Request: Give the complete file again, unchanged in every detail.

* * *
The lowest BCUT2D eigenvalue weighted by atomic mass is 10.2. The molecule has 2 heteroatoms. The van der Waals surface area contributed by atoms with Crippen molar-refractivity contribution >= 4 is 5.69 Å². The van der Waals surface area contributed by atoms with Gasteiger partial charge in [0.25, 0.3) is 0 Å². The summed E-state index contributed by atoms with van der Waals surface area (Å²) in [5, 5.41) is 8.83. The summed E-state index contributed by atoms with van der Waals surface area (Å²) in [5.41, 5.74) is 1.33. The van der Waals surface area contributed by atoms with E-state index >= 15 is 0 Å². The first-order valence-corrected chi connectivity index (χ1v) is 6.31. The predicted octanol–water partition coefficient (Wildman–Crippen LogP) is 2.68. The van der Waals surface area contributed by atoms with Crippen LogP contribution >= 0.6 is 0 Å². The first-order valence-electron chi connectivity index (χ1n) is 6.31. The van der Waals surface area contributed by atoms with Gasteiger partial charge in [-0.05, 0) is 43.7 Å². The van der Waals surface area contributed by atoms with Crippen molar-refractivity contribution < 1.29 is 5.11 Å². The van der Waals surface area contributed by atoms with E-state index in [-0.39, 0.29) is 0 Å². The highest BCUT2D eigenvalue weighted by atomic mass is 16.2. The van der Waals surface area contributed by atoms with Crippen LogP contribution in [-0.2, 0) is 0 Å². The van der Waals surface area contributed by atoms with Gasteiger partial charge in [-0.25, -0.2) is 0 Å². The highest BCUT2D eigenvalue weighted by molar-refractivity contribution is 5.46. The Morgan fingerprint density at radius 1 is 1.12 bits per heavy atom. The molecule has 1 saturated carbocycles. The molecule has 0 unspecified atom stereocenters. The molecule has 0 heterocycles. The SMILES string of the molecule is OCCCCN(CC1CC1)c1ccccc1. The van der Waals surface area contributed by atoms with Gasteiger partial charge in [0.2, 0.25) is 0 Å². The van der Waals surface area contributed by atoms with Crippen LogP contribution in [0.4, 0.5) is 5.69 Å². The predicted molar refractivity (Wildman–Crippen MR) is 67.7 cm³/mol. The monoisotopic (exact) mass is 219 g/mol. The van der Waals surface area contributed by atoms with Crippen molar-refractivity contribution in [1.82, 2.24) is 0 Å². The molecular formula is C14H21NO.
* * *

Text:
The lowest BCUT2D eigenvalue weighted by atomic mass is 10.2. The molecule has 2 heteroatoms. The van der Waals surface area contributed by atoms with Crippen molar-refractivity contribution >= 4 is 5.69 Å². The van der Waals surface area contributed by atoms with Gasteiger partial charge in [0.25, 0.3) is 0 Å². The summed E-state index contributed by atoms with van der Waals surface area (Å²) in [5, 5.41) is 8.83. The summed E-state index contributed by atoms with van der Waals surface area (Å²) in [5.41, 5.74) is 1.33. The van der Waals surface area contributed by atoms with E-state index >= 15 is 0 Å². The first-order valence-corrected chi connectivity index (χ1v) is 6.31. The predicted octanol–water partition coefficient (Wildman–Crippen LogP) is 2.68. The van der Waals surface area contributed by atoms with Crippen LogP contribution >= 0.6 is 0 Å². The first-order valence-electron chi connectivity index (χ1n) is 6.31. The van der Waals surface area contributed by atoms with Gasteiger partial charge in [-0.05, 0) is 43.7 Å². The van der Waals surface area contributed by atoms with Crippen molar-refractivity contribution < 1.29 is 5.11 Å². The van der Waals surface area contributed by atoms with E-state index in [-0.39, 0.29) is 0 Å². The highest BCUT2D eigenvalue weighted by atomic mass is 16.2. The van der Waals surface area contributed by atoms with Crippen LogP contribution in [-0.2, 0) is 0 Å². The van der Waals surface area contributed by atoms with Gasteiger partial charge in [-0.25, -0.2) is 0 Å². The highest BCUT2D eigenvalue weighted by molar-refractivity contribution is 5.46. The Morgan fingerprint density at radius 1 is 1.12 bits per heavy atom. The molecule has 1 saturated carbocycles. The molecule has 0 unspecified atom stereocenters. The molecule has 0 heterocycles. The SMILES string of the molecule is OCCCCN(CC1CC1)c1ccccc1. The van der Waals surface area contributed by atoms with Gasteiger partial charge in [0.2, 0.25) is 0 Å². The van der Waals surface area contributed by atoms with Crippen LogP contribution in [0.4, 0.5) is 5.69 Å². The predicted molar refractivity (Wildman–Crippen MR) is 67.7 cm³/mol. The monoisotopic (exact) mass is 219 g/mol. The van der Waals surface area contributed by atoms with Crippen molar-refractivity contribution in [1.82, 2.24) is 0 Å². The molecular formula is C14H21NO.